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Predator Master

The king cat in North America is the mountain lion, also known as puma, panther, or cougar. Some people claim to be able to call this cat at a drop of a hat, don't be fooled. Calling in this guy represents the pinnacle of predator calling, do so and you'll remember it the rest of your life. Calling the big cats takes tons of hard work and patience to boot, but it's worth every single minute you invest.

Throughout the West, the anti-hunting has made claims the lion needs protection. States that jumped on that bandwagon are seeing their deer and other big game herds dwindle in numbers, while the numbers of lion attacks on humans is at an all time record high. The truth is, there are many more lions than people think there are and you'd be surprised where you will find them too.

What makes calling lions so dag-gum hard to call successfully is the fact that the king cats utilize a very large home range. For males, this home range can cover as much as 200 square miles, while the home range of the females is generally less. Also lions are normally very shy creatures that don't like to be around humans. That's why I regard calling lions as the outdoor version of finding the needle in the haystack.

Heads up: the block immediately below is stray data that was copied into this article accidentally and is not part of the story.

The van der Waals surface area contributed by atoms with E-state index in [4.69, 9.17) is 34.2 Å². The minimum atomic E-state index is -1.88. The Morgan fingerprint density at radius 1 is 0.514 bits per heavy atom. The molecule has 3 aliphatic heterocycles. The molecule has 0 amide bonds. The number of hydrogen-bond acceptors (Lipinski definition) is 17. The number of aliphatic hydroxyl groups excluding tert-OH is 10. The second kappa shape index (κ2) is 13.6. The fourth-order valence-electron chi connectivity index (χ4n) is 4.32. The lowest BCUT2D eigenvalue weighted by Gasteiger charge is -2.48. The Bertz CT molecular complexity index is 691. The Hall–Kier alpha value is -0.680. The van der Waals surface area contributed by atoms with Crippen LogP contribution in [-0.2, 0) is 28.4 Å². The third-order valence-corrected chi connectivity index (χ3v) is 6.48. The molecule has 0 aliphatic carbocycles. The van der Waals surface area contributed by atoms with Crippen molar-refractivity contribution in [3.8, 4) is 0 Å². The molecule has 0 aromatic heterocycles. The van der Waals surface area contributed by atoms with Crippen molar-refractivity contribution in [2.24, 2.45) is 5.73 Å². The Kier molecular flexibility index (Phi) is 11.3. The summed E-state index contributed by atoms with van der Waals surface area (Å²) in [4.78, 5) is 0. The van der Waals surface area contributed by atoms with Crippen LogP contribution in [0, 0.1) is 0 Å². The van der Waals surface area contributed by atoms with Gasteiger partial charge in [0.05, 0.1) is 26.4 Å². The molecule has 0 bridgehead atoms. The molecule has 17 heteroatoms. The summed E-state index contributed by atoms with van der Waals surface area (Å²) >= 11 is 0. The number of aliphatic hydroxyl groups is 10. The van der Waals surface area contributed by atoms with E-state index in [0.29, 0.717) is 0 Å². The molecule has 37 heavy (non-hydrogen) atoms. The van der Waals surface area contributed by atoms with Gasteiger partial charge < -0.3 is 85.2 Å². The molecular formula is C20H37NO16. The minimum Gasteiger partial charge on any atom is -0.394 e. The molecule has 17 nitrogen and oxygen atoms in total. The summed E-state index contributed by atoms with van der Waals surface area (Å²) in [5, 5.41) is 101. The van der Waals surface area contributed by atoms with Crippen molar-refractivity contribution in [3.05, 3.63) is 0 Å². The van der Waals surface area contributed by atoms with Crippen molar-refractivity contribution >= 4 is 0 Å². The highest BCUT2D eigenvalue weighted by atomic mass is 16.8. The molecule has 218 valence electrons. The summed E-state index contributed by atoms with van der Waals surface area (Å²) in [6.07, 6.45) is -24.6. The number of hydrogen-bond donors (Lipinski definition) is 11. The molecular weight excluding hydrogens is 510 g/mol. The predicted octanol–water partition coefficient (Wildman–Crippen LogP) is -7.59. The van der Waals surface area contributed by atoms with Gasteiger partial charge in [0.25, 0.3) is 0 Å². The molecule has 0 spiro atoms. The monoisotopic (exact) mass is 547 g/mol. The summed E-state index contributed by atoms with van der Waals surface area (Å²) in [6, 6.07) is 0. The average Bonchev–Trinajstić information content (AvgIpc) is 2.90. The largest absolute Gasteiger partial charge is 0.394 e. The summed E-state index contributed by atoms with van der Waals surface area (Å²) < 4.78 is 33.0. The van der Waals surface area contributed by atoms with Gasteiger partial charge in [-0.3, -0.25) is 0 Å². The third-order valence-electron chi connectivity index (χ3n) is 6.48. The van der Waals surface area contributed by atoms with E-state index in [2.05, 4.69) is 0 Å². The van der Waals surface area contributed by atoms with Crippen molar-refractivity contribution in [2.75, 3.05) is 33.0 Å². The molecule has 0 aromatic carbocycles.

Many callers have tried the concept of "cold-calling". Cold calling is basically where a caller looks for likely looking lion spots and begins calling, hoping a lion is within hearing range. This system sounds like it would work fairly well but the truth is; cold-calling lions is like winning the lottery. Yes, it happens but not very often and the odds of it happening you are next to none. But look at the bright side of things; the reality of predator calling is the fact that the caller never really knows what going to respond to the call. So who knows, maybe you'll be one of the lucky few to call in a lion unexpectedly.

Will Craig

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